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Water for wildlife

Utah has almost 900 guzzlers throughout the state.

Michael "Mike" Canning serves as the Division's assistant director and has spent most of his career working on wildlife habitat and land management issues. Prior to becoming assistant director, Mike worked as GIS Coordinator and Habitat Section chief.

WITH UTAH BEING such a dry state, there are many areas that cannot sustain healthy wildlife populations, simply due to lack of water. These areas often contain the food, cover and other items necessary for wildlife to thrive, but wildlife do not use them because water is such a limiting factor.

To resolve this problem and open up new areas for wildlife, the Utah Division of Wildlife Resources (UDWR), sportsmen and sportswomen, agricultural producers and state and federal land management agencies are working together to install man-made water sources (often called “guzzlers”) in the locations where they are needed most.

Although there are many types of designs, a guzzler typically consists of three major parts:

A big game guzzler installed on DWR land in the Book Cliffs to benefit deer, elk and bison. This area lacks summertime water, which limited wildlife use.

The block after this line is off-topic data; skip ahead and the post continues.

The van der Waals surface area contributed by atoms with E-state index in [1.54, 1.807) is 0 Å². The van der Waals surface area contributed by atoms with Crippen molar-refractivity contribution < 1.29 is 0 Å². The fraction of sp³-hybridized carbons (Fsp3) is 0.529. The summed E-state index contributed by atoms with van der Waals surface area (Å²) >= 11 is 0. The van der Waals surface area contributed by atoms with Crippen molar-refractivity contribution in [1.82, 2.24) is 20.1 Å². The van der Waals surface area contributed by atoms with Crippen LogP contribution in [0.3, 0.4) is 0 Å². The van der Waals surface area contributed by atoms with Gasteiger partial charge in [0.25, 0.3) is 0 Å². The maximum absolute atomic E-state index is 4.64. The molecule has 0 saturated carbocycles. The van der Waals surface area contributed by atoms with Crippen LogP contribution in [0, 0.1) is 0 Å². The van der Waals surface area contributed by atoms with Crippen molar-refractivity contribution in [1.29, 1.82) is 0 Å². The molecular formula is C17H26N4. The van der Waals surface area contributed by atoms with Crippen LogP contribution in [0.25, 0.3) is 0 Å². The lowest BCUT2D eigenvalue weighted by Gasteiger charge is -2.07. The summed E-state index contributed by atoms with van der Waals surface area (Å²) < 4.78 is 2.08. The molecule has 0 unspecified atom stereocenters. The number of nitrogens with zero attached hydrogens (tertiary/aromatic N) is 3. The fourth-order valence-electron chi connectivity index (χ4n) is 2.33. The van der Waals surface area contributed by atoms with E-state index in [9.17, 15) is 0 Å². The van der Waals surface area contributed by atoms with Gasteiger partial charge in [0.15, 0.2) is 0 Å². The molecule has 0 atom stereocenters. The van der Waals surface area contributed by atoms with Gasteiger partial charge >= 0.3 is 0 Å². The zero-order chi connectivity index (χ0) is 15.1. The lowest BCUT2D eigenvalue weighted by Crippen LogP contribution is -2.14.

1) a large “apron” (often made of metal) that collects rainwater during storm events

2) a storage tank that holds the water

3) a drinker or trough where wildlife can access the water

There are guzzlers built specifically for large animals, such as deer, elk, bison, bighorn sheep and livestock, and there are also upland game guzzlers built specifically for birds such as chukar or Gambel’s quail. In addition to the target species, guzzlers provide water to numerous other wildlife species as well.

General locations of guzzlers are shown in this map. (Click to make larger.)

The UDWR is currently aware of almost 900 guzzlers throughout the state. The exact locations of these guzzlers are not published in order to provide some protection to the animals that use them, but general locations of the guzzlers are shown in this map below.

As you can see, most of the guzzlers are located in the driest parts of the state.

In addition to these existing guzzlers, UDWR, land management agencies and numerous wildlife conservation groups have contributed the labor and funding needed to install 17 new upland game guzzlers and 28 new big game guzzlers during the next year.

Expanded wildlife populations benefit Utah’s hunters, wildlife watchers and the public at large by enhancing the quality of life in our state. Guzzlers are vital components of these wildlife expansion efforts, and Utah is lucky to have the partnerships in place to continue installing new guzzlers in the most crucial areas.

1 Response to Water for wildlife

  1. Went to an old guzzler that was on ON X hunt maps at the top of Harmon Canyon and it was dry repeat NO Water. What good are they!

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